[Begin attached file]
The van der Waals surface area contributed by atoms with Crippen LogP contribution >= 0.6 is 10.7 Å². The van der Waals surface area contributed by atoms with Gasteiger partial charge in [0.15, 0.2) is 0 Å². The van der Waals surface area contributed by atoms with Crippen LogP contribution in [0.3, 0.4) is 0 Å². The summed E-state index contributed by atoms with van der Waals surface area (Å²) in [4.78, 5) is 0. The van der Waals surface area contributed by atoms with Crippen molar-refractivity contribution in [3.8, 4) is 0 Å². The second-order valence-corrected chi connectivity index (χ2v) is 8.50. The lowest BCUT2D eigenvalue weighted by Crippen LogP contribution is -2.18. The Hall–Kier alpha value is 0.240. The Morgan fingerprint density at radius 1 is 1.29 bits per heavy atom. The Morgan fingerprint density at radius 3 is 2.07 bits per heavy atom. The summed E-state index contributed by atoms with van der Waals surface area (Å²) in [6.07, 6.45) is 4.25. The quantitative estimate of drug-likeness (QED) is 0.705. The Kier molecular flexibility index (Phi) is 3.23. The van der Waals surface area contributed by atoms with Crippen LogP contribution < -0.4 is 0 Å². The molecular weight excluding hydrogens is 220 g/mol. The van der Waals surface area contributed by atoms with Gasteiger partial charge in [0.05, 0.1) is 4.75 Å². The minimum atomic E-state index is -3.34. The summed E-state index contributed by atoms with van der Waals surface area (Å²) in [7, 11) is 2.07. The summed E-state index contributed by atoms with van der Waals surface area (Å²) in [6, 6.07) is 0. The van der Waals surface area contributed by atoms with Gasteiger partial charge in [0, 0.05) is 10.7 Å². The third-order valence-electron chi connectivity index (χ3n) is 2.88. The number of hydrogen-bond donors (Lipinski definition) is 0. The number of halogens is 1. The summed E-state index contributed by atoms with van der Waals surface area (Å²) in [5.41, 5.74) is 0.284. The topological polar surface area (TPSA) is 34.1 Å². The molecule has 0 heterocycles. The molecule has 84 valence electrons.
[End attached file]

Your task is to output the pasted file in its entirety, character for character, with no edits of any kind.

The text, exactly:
The van der Waals surface area contributed by atoms with Crippen LogP contribution >= 0.6 is 10.7 Å². The van der Waals surface area contributed by atoms with Gasteiger partial charge in [0.15, 0.2) is 0 Å². The van der Waals surface area contributed by atoms with Crippen LogP contribution in [0.3, 0.4) is 0 Å². The summed E-state index contributed by atoms with van der Waals surface area (Å²) in [4.78, 5) is 0. The van der Waals surface area contributed by atoms with Crippen molar-refractivity contribution in [3.8, 4) is 0 Å². The second-order valence-corrected chi connectivity index (χ2v) is 8.50. The lowest BCUT2D eigenvalue weighted by Crippen LogP contribution is -2.18. The Hall–Kier alpha value is 0.240. The Morgan fingerprint density at radius 1 is 1.29 bits per heavy atom. The Morgan fingerprint density at radius 3 is 2.07 bits per heavy atom. The summed E-state index contributed by atoms with van der Waals surface area (Å²) in [6.07, 6.45) is 4.25. The quantitative estimate of drug-likeness (QED) is 0.705. The Kier molecular flexibility index (Phi) is 3.23. The van der Waals surface area contributed by atoms with Crippen LogP contribution < -0.4 is 0 Å². The molecular weight excluding hydrogens is 220 g/mol. The van der Waals surface area contributed by atoms with Gasteiger partial charge in [0.05, 0.1) is 4.75 Å². The minimum atomic E-state index is -3.34. The summed E-state index contributed by atoms with van der Waals surface area (Å²) in [7, 11) is 2.07. The summed E-state index contributed by atoms with van der Waals surface area (Å²) in [6, 6.07) is 0. The van der Waals surface area contributed by atoms with Gasteiger partial charge in [0, 0.05) is 10.7 Å². The third-order valence-electron chi connectivity index (χ3n) is 2.88. The number of hydrogen-bond donors (Lipinski definition) is 0. The number of halogens is 1. The summed E-state index contributed by atoms with van der Waals surface area (Å²) in [5.41, 5.74) is 0.284. The topological polar surface area (TPSA) is 34.1 Å². The molecule has 0 heterocycles. The molecule has 84 valence electrons.